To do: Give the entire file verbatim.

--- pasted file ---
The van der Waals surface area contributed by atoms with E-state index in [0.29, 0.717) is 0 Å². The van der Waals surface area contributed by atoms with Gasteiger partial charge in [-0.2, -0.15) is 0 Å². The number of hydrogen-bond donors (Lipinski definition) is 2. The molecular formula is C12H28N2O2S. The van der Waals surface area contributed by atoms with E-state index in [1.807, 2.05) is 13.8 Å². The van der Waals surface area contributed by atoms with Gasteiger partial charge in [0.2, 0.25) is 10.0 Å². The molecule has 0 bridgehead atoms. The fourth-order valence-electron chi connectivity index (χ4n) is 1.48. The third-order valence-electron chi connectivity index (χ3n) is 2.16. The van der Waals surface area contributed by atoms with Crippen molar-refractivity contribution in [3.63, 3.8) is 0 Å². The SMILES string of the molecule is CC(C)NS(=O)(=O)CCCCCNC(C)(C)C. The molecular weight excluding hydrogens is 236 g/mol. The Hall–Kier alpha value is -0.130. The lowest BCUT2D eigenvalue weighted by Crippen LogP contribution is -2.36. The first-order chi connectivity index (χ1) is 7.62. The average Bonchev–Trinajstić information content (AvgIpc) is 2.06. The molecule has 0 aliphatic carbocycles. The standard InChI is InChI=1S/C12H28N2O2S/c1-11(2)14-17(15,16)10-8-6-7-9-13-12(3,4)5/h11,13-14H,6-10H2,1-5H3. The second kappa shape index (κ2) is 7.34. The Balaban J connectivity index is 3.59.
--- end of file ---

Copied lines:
The van der Waals surface area contributed by atoms with E-state index in [0.29, 0.717) is 0 Å². The van der Waals surface area contributed by atoms with Gasteiger partial charge in [-0.2, -0.15) is 0 Å². The number of hydrogen-bond donors (Lipinski definition) is 2. The molecular formula is C12H28N2O2S. The van der Waals surface area contributed by atoms with E-state index in [1.807, 2.05) is 13.8 Å². The van der Waals surface area contributed by atoms with Gasteiger partial charge in [0.2, 0.25) is 10.0 Å². The molecule has 0 bridgehead atoms. The fourth-order valence-electron chi connectivity index (χ4n) is 1.48. The third-order valence-electron chi connectivity index (χ3n) is 2.16. The van der Waals surface area contributed by atoms with Crippen molar-refractivity contribution in [3.63, 3.8) is 0 Å². The SMILES string of the molecule is CC(C)NS(=O)(=O)CCCCCNC(C)(C)C. The molecular weight excluding hydrogens is 236 g/mol. The Hall–Kier alpha value is -0.130. The lowest BCUT2D eigenvalue weighted by Crippen LogP contribution is -2.36. The first-order chi connectivity index (χ1) is 7.62. The average Bonchev–Trinajstić information content (AvgIpc) is 2.06. The molecule has 0 aliphatic carbocycles. The standard InChI is InChI=1S/C12H28N2O2S/c1-11(2)14-17(15,16)10-8-6-7-9-13-12(3,4)5/h11,13-14H,6-10H2,1-5H3. The second kappa shape index (κ2) is 7.34. The Balaban J connectivity index is 3.59.